Students in Stewartville, Minnesota, are getting a bonus education in American-style capitalism.
The public schools system in that southeastern town (population about 6,000) is offering this economic lesson free of charge -- which is great for these kids, because they're already in debt, and as they're learning, the schools there are not about to forgive them.
Under a new school meals plan program approved by the Stewartville School Board last month, students who fall behind on payments are denied lunch until they make good on their payments. As one mom told KTTC TV station, the school's stingy behavior comes with an added dose of humiliation, which administrators might have cooked up after watching mob movies.
If a student is discovered to have a "balance of negative-one-cent or below," the woman says, the cashier at the school cafeteria is instructed to take the student's lunch tray, "scoop the food off ...dump it into a bucket ... and they place a sandwich on their plate."
This alternative "meal" comes with a $1 charge to the student's acccount. According to Stewartville Public Schools Superintendent Belinda Selfors, the offering meets the exacting nutritional standards of the USDA.
On its face, the policy sounds not just harsh, but foolish: If the school's putting a lunch on the tray and then throwing it out, it's not saving any money; if it's then replacing the hot lunch with a sandwich, the school's actually spending even more. The only reason to do it this way is to punish the children, who should've thought twice before they attended public school without first getting a part-time job.
"The purpose of persecution is persecution." That, students, is from a book called 1984. Someday you'll read it, though its more complex themes are difficult to understand on an empty stomach.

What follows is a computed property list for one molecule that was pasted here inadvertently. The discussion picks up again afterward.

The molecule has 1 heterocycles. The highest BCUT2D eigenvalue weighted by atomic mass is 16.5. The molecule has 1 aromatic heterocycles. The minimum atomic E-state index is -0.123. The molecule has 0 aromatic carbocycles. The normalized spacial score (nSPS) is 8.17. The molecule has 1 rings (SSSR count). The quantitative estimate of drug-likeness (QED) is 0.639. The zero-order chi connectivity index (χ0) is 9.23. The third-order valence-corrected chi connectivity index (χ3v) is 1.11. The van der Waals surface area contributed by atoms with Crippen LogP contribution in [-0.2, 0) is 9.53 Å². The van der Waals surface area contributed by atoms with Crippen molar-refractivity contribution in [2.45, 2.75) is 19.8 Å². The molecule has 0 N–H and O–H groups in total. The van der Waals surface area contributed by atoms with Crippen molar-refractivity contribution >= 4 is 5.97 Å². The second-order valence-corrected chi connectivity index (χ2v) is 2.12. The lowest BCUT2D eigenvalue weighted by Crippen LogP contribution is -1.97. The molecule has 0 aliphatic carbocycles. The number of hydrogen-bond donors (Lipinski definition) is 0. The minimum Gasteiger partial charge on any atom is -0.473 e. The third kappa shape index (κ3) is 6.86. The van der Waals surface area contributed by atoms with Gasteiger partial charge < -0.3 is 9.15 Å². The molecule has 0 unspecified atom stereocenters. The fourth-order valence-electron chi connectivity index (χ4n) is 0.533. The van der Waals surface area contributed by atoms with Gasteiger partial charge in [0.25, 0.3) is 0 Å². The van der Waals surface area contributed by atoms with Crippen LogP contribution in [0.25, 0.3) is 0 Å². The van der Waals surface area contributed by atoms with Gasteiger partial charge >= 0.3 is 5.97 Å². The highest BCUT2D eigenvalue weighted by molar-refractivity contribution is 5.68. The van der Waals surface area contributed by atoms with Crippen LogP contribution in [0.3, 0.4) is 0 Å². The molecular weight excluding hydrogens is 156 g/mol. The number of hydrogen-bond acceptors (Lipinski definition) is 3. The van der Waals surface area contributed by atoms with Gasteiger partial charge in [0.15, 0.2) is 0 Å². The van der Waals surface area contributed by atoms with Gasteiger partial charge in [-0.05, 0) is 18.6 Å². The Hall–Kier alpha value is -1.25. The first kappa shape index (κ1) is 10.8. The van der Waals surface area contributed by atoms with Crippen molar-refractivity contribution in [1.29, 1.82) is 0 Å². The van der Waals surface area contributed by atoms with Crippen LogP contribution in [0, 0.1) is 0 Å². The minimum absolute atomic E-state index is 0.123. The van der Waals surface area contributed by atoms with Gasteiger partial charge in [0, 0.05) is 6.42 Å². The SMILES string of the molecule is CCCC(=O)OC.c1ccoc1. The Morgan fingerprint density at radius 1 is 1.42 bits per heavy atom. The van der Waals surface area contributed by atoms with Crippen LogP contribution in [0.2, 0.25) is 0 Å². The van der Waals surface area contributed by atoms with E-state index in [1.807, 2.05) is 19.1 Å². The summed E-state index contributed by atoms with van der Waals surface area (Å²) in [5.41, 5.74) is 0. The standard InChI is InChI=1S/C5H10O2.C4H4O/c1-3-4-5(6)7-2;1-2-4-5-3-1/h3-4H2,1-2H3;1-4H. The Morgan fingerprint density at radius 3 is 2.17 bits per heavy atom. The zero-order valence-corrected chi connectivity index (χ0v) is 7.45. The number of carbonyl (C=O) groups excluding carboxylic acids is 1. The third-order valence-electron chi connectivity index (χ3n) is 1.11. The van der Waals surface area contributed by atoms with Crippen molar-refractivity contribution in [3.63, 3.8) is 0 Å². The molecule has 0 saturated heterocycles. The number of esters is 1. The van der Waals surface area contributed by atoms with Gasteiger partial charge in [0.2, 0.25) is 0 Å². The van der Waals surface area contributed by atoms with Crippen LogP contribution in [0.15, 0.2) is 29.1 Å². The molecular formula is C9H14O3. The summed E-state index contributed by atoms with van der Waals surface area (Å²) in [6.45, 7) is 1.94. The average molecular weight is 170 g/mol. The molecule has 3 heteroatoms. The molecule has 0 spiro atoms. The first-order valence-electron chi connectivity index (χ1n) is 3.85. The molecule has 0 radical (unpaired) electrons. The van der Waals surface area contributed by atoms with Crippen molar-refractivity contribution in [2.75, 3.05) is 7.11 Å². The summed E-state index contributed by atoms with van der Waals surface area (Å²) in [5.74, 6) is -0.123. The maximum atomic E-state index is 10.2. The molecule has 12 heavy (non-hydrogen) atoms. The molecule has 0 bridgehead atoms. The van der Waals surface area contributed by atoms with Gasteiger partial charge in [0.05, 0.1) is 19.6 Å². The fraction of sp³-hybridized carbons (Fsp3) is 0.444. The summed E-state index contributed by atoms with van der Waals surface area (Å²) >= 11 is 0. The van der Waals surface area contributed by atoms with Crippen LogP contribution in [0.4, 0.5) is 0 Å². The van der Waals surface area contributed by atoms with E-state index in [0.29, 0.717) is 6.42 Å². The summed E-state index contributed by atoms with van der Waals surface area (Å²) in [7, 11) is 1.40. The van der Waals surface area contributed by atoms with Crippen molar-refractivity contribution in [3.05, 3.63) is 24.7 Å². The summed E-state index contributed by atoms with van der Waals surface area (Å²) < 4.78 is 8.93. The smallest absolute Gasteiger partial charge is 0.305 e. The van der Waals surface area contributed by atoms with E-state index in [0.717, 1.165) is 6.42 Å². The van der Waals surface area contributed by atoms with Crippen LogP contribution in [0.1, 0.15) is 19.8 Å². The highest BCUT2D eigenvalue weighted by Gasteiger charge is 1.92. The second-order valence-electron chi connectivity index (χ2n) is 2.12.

According to the concerned mom/whistleblower, the potential for embarrassment is causing some Stewartville students to skip the lunch line altogether.
The draconian policy was enacted when the school district decided there was simply too much debt among students at its four public schools. How much? $10,000. In a school district with a $25 million budget.
Not that the school district has to pay for stuff upfront, like it expects its students to: According to its most recent budget, Stewartville Public Schools District has $31.7 million worth of outstanding long-term debt.
Consider that another lesson in American economics, kids. If you have a small amount of debt, prepare for punishment and daily humiliation. If you have a huge amount of debt, you refer to it as a "line of credit," and you hire a team of people to tell the public it's part of a long-term strategic plan.
After that KTTC story aired, so many parents contacted the school board that Selfors responded with a mass text message, saying the district is "reviewing our procedures to ensure that all students are treated with dignity and respect."
Note that she did not say all students are going to be treated to what they actually want: lunch. Meanwhile, multiple grassroots efforts have sprung up to pay down the student debt, including a GoFundMe page, which had, as of Monday morning, collected $2,600 toward a $20,000 fundraising goal.